Alan Cross’ weekly music picks: Taking a walk on the obscure side
While labels work at setting up superstar releases for later in the year, the first quarter continues to be a time for music lovers to explore material from new and exciting bands.
But every once in a while, an old friend surfaces in the mix.
Here are my music picks for the week.
1. Our Lady Peace, Somethingness Vol. 2
I’ve been living with tracks from Our Lady Peace’s new EP (the second half of a project first launched last summer) for about a month now, and I’ve come to the conclusion that this is some of OLP’s strongest material in years. This new music arrives a week before the band heads out on a month-long cross-Canada tour with Matt Good, beginning in St. John’s.
2. FRIGS, Basic Behavior
Toronto’s Arts & Crafts label believes that FRIGS (all caps, please) is one of the company’s brightest hopes. Singer Bria Salmena may remind you of PJ Harvey’s vocal calisthenics, veering from quiet and whispery to something loud and growly. If you hold any affection for psych-rock or Sonic Youth, you’ll find much to enjoy here.
3. Grounders, Coffee & Jam
Grounders have been with us since 2010, delivering some interesting (and sometimes unusual) music through a couple of releases that evoke everything from Devo to The Cars to Kraftwerk to New Order. When I first heard the second single from the Toronto five-piece, I thought it was something new from Matt Johnson and The The. If you’re familiar with Matt’s work, you’ll hear it immediately. It shares a title with one of The The’s most famous songs.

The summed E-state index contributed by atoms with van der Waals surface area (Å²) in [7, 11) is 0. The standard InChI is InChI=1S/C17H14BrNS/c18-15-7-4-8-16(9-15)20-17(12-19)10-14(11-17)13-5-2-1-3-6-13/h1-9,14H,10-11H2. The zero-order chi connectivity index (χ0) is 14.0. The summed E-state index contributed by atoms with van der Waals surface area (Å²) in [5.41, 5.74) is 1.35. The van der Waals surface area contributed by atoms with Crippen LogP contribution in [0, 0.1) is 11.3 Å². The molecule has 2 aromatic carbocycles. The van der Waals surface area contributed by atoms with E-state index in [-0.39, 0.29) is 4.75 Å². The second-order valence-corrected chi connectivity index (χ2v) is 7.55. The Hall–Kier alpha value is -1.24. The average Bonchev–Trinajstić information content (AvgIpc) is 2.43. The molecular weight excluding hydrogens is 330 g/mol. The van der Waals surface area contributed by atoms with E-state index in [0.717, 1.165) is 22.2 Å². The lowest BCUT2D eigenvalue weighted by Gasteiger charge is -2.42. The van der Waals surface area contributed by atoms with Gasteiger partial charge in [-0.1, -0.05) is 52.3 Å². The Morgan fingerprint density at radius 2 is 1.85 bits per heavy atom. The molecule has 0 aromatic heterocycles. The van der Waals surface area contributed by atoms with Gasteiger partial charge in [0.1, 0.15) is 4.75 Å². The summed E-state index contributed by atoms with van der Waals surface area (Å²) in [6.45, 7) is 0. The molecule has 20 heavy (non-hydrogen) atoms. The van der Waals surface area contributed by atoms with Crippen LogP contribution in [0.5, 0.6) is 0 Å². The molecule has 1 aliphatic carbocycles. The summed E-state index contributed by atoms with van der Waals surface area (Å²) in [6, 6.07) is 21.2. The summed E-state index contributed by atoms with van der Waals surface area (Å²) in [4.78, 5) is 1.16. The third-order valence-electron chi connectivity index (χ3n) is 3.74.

4. C0ndu!t, Running Up That Hill (Single)
More CanCon. This band (pronounced “Conduit”) has been following a Nine Inch Nails trajectory since the late ’90s, but has yet to break through to a wider audience. Leader Brian Hogue had mused about covering this Kate Bush song for a while, and he’s finally nailed the performance. I’m sure Ms. Bush will approve.
5. Screaming Females, All at Once
Streaming was made for checking out bands like this. Screaming Females, a trio from New Jersey, has been a going concern since 2005 with seven studio albums and more than 1,000 gigs. Led by singer and guitarist Marissa Paternoster (and yes, she sometimes screams), they’ve become indie darlings for those who remember the glory days of Dinosaur Jr. or the Pixies. The new record was produced by Matt Bayles, known for his work with Pearl Jam and Mastodon.
This week’s undiscovered gem: The Lovely Eggs
This husband-and-wife duo from Lancaster, England, is a lo-fi psych-pop band who have a thing about, well, eggs. Past releases have included I Like Birds But I Like Other Animals Too and an EP entitled Fried Egg CD. This year brings a full album called This is Eggland on their own label, Egg Records. C’mon, you gotta be at least a little bit curious, right?
London Calling: Whyte Horses
Little is known about this Manchester band that, up until recently, didn’t even officially exist because they were originally conceived as an “imaginary band” with no physical presence. That backfired when the group’s first album caught fire among the UK indie cognoscenti. The new album, Empty Words, is heralded by this pop gem.
Throwback Thursday: Jane’s Addiction, Just Because
Jane’s Addiction was AWOL during the ’90s, allowing 13 years to pass between their Ritual de lo Habitual album and Strays, a 2003 comeback record produced by Canadian Bob Ezrin. He’d been working with Jane’s singer Perry Farrell on his other band, Porno for Pyros, when they got to talking about resurrecting the old band. The results were mixed, but this song from the resulting Strays album reminded a lot of people of why Jane’s Addiction was so important to the rise of alt-rock. Oh, and Superstar, another song from the album, was eventually turned into the theme song for the HBO bro series, Entourage.
Alan Cross is a broadcaster with 102.1 the Edge and a commentator for Global News.
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